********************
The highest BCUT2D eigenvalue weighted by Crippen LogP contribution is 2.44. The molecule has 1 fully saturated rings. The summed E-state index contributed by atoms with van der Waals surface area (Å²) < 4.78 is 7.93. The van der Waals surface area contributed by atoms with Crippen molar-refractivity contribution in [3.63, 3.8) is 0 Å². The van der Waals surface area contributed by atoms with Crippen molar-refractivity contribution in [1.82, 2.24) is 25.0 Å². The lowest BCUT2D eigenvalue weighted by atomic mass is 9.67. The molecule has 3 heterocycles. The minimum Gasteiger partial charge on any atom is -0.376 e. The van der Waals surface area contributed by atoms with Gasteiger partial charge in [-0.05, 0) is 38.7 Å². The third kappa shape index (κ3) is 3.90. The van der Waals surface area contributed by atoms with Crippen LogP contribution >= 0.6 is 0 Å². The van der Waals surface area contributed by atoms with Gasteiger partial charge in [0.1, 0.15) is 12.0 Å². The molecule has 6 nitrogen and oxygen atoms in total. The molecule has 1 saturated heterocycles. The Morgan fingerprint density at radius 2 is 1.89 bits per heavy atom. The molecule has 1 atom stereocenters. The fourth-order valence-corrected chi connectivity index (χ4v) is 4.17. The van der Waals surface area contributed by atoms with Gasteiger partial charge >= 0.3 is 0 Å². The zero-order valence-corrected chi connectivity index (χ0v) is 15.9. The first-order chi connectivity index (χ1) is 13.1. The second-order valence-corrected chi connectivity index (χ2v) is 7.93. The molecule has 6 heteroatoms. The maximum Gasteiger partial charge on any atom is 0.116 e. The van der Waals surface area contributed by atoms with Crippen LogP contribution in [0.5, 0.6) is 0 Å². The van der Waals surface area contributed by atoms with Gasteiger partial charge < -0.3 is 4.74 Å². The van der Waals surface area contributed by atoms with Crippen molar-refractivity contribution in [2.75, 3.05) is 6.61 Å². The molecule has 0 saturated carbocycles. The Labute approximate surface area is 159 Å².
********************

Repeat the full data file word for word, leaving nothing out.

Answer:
The highest BCUT2D eigenvalue weighted by Crippen LogP contribution is 2.44. The molecule has 1 fully saturated rings. The summed E-state index contributed by atoms with van der Waals surface area (Å²) < 4.78 is 7.93. The van der Waals surface area contributed by atoms with Crippen molar-refractivity contribution in [3.63, 3.8) is 0 Å². The van der Waals surface area contributed by atoms with Crippen molar-refractivity contribution in [1.82, 2.24) is 25.0 Å². The lowest BCUT2D eigenvalue weighted by atomic mass is 9.67. The molecule has 3 heterocycles. The minimum Gasteiger partial charge on any atom is -0.376 e. The van der Waals surface area contributed by atoms with Gasteiger partial charge in [-0.05, 0) is 38.7 Å². The third kappa shape index (κ3) is 3.90. The van der Waals surface area contributed by atoms with Crippen LogP contribution >= 0.6 is 0 Å². The van der Waals surface area contributed by atoms with Gasteiger partial charge in [0.1, 0.15) is 12.0 Å². The molecule has 6 nitrogen and oxygen atoms in total. The molecule has 1 saturated heterocycles. The Morgan fingerprint density at radius 2 is 1.89 bits per heavy atom. The molecule has 1 atom stereocenters. The fourth-order valence-corrected chi connectivity index (χ4v) is 4.17. The van der Waals surface area contributed by atoms with Gasteiger partial charge >= 0.3 is 0 Å². The zero-order valence-corrected chi connectivity index (χ0v) is 15.9. The first-order chi connectivity index (χ1) is 13.1. The second-order valence-corrected chi connectivity index (χ2v) is 7.93. The molecule has 6 heteroatoms. The maximum Gasteiger partial charge on any atom is 0.116 e. The van der Waals surface area contributed by atoms with Crippen LogP contribution in [0.5, 0.6) is 0 Å². The van der Waals surface area contributed by atoms with Gasteiger partial charge < -0.3 is 4.74 Å². The van der Waals surface area contributed by atoms with Crippen molar-refractivity contribution in [2.75, 3.05) is 6.61 Å². The molecule has 0 saturated carbocycles. The Labute approximate surface area is 159 Å².